Chronicle lingers longest in the memory. Created in 1936, it was a response to the destruction and depression following WWI and to the growing fascism in Europe. Despite an all-female cast, one sees the machinery of war: the soldiers, the tanks, the well-oiled gears of destruction. And to the beat of the drum, the bloody winding sheet. It is one of Graham’s few political works.

Martha Graham was invited to perform with her company at the 1936 Olympics in Berlin. Her response: “It would be impossible for me to dance in these times in Germany […] by no means [would I want] to be identified with the regime by accepting the invitation …” 

In 2007, as a memorial to 9/11, three choreographers were commissioned by the Company to create short personal reflections on a film of Graham performing her 1930 piece Lamentation, one of her best-known works. Lamentation is a nearly stationary solo piece of a dancer writhing within a tube of cloth; it depicts a person in the grip of grief. One feels the constricting of the throat, the pain in the chest, the sense of being rooted to one spot and unable to move.

The resulting works in Lamentation Variations did not mimic Graham’s language, they captured its essence. The gentle anguish of “I had to say farewell to the place I loved most,” from Mahler’s Songs of a Wayfarer, introduced the three dances of departure and leave-taking. Left behind was a hushed yet sharp sadness, irrevocable.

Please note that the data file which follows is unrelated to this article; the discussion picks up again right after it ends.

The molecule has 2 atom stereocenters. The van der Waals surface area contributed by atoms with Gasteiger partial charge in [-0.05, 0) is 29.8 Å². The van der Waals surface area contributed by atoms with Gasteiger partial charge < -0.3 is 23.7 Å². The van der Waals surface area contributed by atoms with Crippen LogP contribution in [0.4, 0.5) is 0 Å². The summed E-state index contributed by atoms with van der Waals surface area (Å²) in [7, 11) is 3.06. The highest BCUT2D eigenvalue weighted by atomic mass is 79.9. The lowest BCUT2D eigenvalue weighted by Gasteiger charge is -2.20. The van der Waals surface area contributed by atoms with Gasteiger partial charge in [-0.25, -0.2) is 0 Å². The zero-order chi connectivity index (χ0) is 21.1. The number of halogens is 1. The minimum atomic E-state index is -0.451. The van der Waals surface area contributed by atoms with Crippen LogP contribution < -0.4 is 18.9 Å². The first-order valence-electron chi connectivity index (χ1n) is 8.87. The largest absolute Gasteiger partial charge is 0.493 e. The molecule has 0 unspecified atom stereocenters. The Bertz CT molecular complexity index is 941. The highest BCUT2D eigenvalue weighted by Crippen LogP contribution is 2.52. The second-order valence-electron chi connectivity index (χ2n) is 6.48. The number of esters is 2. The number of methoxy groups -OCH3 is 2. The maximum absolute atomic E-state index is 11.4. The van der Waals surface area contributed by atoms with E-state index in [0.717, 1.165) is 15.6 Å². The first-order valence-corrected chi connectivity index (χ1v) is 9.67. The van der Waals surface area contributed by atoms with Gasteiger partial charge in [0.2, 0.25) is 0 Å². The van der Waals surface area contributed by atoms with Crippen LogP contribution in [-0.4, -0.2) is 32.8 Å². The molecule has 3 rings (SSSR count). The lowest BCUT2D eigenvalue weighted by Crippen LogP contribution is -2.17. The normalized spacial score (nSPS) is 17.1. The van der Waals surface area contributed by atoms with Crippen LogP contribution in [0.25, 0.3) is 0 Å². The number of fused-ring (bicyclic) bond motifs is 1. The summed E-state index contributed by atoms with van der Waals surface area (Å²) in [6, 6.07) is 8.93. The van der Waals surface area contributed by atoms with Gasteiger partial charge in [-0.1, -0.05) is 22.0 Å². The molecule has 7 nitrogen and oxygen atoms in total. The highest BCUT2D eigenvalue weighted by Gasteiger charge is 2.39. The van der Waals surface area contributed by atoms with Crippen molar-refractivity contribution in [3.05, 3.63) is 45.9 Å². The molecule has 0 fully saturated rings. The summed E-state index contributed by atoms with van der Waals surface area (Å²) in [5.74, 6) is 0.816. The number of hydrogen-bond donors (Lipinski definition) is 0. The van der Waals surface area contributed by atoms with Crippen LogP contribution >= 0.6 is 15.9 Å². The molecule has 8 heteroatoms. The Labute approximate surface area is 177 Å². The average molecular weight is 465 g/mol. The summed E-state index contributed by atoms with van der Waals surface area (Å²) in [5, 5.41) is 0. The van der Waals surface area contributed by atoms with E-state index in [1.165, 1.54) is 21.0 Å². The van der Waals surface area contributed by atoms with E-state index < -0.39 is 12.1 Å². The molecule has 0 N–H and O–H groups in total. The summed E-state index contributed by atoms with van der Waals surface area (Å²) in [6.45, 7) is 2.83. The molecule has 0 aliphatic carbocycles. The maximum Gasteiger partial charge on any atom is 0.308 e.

Embattled Garden (1958) and Errand into the Maze (1947), one based on the tale of the Garden of Eden, the other on the myth of Theseus, regrettably felt dated. Their story-telling verged on the exaggerated expressiveness of a manga comic. Nevertheless, both pieces, with their scrutiny of tense interpersonal relationships, are intimately connected to another iconoclastic breakthrough of the 20th century, the discovery of our psyche. Freud used ancient mythology to show that his ideas are universally valid; he gave us a new vocabulary for our daily lives. Graham, inspired by another of the great early psychoanalysts, Carl Jung, saw the journey into the labyrinth as one into the last corners of the soul, the serenity of the Garden as a mask for passion.

The evening ended with Maple Leaf Rag, set to a group of rags by Scott Joplin. It was Graham’s last work, created at the age of 94 in 1990. Surprisingly youthful and yet not childish, it is an unexpected, witty romp, full of silliness and flirting, playful envy and partying. And also a nice dose of gentle eroticism. A work for a precocious twenty-year-old, not a nonagenarian.

Martha Graham described herself and her dancers as having “a blessed unrest that keeps us marching and makes us more alive than the others.” Hers was certainly a restless spirit, unique and powerful. And her dancers continue to show us that, brilliantly.